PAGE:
The Scottish private sector economy was the fourth-strongest performer among the 12 UK nations and regions in terms of its pace of increase in activity in January.
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Only London, the West Midlands and south-west England grew faster than Scotland last month, according to Royal Bank’s latest (purchasing managers’ index) report.
Scotland’s business activity index rose from 49.4 in December to 51.7 last month on a seasonally adjusted basis, jumping above the 50 mark deemed to separate expansion from contraction to indicate the first growth in six months.
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While a significant relief, especially given the dismal UK backdrop, it is far from plain sailing for the Scottish economy.
The rebound in private sector activity in Scotland last month was enabled by strong growth in services.
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This was heartening to see.
However, Scotland’s manufacturing sector recorded another sharp contraction.
The continuing growth in employment in Scotland’s private sector economy in January – which extended the run of increases to a year – was not surprisingly given the activity pattern driven by services.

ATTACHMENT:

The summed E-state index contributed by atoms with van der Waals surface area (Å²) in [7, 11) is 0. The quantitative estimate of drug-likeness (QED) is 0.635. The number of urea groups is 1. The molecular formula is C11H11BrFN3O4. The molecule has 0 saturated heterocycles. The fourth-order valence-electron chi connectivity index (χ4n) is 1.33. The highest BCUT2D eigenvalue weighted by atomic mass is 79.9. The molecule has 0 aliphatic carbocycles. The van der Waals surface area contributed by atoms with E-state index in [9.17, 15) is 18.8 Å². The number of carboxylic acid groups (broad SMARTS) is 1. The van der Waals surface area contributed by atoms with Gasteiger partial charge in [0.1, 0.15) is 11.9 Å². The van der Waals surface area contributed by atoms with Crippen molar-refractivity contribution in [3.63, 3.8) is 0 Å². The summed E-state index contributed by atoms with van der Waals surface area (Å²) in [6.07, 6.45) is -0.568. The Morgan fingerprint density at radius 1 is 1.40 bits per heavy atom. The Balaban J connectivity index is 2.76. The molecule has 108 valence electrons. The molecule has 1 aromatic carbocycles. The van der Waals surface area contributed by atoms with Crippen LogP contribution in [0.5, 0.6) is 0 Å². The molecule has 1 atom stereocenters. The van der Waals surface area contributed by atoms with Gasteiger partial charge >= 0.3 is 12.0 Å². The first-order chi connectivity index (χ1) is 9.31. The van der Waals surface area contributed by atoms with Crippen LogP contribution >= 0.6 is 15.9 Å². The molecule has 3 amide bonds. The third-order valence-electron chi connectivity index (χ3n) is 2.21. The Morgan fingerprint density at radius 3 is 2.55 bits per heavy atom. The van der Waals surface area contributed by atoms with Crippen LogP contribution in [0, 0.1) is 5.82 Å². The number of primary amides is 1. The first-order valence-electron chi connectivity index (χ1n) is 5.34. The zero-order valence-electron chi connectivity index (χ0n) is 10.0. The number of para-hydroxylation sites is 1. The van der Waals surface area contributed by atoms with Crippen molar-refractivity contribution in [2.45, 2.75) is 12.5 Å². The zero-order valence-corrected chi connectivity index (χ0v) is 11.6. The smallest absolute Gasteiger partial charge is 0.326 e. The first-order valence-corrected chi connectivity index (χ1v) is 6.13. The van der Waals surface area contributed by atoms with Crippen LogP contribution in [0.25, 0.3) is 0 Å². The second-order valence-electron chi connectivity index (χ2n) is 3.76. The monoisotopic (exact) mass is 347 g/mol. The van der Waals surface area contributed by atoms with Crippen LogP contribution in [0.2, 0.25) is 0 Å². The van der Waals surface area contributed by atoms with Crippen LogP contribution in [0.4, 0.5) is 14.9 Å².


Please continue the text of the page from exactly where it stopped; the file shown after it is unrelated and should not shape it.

Employment in the manufacturing sector north of the Border fell for the first time in four months.
Judith Cruickshank, who chairs Royal Bank’s Scotland board, noted the “imbalanced” nature of the nation’s growth.
She said: “The Scottish private sector recorded an uplift in activity at the start of the year. The upturn was the first seen in six months and solid overall. However, growth was imbalanced, centred solely at service providers who have shown resilience amid a subdued economic climate. Meanwhile, the manufacturing sector reported a further sharp deterioration.”
The survey did show that Scottish companies remain upbeat about their prospects, even if they are slightly less optimistic about the outlook for increased business activity on a 12-month horizon than they were in December.
Ms Cruickshank noted that “elevated inflation and interest rates as well as lingering economic uncertainty could undermine growth prospects”.
There are undoubtedly challenges ahead.
However, the latest PMI report on Scotland’s private sector provides more cheer than gloom, especially given the difficult UK economic conditions.